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Colombian cyclists have made their mark on the world racing stage.
BOGOTA — Ambitious Colombian cyclists often dream of pedaling over the Pyrenees, streaking through the Loire Valley and sprinting along the Champs-Elysee to win the Tour de France.
Then it’s back to reality.
During a recent race in Bogota, cyclists charged through a crime-ridden slum. They swerved to avoid drunken men and mothers pushing baby carriages down potholed streets. Several riders were chased by dogs.
But for bike racers, Colombia has at least one feature in common with France. With several peaks topping 17,000 feet, Colombia’s three Andean Mountain ranges can be even more challenging than the Alps.
The rugged landscape combined with a surplus of hungry teenagers looking to move up in the world help explain why Colombia has produced more world-class cyclists than any other Latin American nation. In fact, before the Lance Armstrong era, Colombians were widely viewed as superior to U.S. cyclists.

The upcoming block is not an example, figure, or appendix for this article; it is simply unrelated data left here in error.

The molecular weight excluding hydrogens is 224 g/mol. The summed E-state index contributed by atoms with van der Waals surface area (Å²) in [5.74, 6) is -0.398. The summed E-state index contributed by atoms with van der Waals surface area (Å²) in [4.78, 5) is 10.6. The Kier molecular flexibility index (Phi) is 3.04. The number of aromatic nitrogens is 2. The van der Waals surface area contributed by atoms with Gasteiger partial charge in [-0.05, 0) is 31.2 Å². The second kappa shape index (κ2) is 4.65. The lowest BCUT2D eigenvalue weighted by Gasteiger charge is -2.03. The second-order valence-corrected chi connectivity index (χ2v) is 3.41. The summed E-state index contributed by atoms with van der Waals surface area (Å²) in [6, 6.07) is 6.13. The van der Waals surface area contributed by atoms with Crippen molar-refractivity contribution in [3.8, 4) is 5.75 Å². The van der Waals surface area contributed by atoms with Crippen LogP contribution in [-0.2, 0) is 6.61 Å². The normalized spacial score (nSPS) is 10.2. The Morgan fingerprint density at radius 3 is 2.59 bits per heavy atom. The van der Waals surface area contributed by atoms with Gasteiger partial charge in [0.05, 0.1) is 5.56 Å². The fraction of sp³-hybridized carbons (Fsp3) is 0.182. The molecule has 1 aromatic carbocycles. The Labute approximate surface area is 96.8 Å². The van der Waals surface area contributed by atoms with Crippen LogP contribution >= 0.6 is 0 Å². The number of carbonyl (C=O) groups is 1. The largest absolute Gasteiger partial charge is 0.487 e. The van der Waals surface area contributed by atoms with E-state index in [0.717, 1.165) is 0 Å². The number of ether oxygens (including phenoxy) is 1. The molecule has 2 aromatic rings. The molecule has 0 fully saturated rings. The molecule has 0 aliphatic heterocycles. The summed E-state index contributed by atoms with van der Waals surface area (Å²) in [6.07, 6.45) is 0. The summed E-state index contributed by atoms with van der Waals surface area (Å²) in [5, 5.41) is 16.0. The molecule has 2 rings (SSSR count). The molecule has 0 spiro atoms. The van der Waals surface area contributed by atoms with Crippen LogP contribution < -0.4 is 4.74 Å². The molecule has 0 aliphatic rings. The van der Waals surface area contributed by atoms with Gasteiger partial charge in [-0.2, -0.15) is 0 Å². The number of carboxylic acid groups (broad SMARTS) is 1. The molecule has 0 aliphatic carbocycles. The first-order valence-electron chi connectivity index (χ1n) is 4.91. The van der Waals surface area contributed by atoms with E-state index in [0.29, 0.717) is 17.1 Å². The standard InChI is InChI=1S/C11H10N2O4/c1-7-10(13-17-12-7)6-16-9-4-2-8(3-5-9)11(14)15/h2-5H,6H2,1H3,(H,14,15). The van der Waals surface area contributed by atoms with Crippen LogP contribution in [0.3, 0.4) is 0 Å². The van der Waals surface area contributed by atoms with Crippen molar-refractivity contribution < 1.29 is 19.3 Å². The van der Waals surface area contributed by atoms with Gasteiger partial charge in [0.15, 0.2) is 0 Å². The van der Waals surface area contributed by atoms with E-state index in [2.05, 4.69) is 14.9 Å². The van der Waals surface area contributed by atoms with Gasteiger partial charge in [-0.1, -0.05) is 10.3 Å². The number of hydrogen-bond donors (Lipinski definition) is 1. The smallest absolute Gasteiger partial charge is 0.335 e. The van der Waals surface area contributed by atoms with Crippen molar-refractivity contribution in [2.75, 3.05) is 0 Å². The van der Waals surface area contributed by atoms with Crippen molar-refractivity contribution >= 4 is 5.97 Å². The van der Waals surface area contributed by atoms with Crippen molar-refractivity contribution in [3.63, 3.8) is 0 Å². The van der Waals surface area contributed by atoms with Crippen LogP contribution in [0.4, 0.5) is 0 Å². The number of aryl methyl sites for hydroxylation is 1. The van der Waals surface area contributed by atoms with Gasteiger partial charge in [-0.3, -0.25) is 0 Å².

“The best come from poor families,” said Jose Duarte, a former pro rider who now runs a bicycle shop in Bogota. “They are more aggressive because they feel more pressure to triumph due to their economic situation.”
Though Europeans dominate the sport, Colombians have made their mark on the slopes of France, Italy and Spain. Several have scored stage victories as well as the coveted “King of the Mountains” title at the Tour de France.
In 1987, Lucho Herrera, whose hardscrabble family grew flowers on the outskirts of Bogota, was the overall winner of the Tour of Spain (called the "Vuelta a Espana" in Spanish) — which, along with the Tour de France and the Giro d’Italia, is one of the cycling world’s three biggest events.
Riding for the U.S. Postal Service team in 2003, Colombian Victor Hugo Pena wore the leader’s yellow jersey for several days and helped Armstrong notch the fifth of his seven consecutive Tour de France victories.
Some Colombians find glory in their own backyard.
Founded in 1951, the two-week-long Tour of Colombia is the oldest and most challenging multi-stage bike race in Latin America. Despite drug-related violence and an ongoing guerrilla war, the race has never been canceled. The 59th edition of the race started June 6.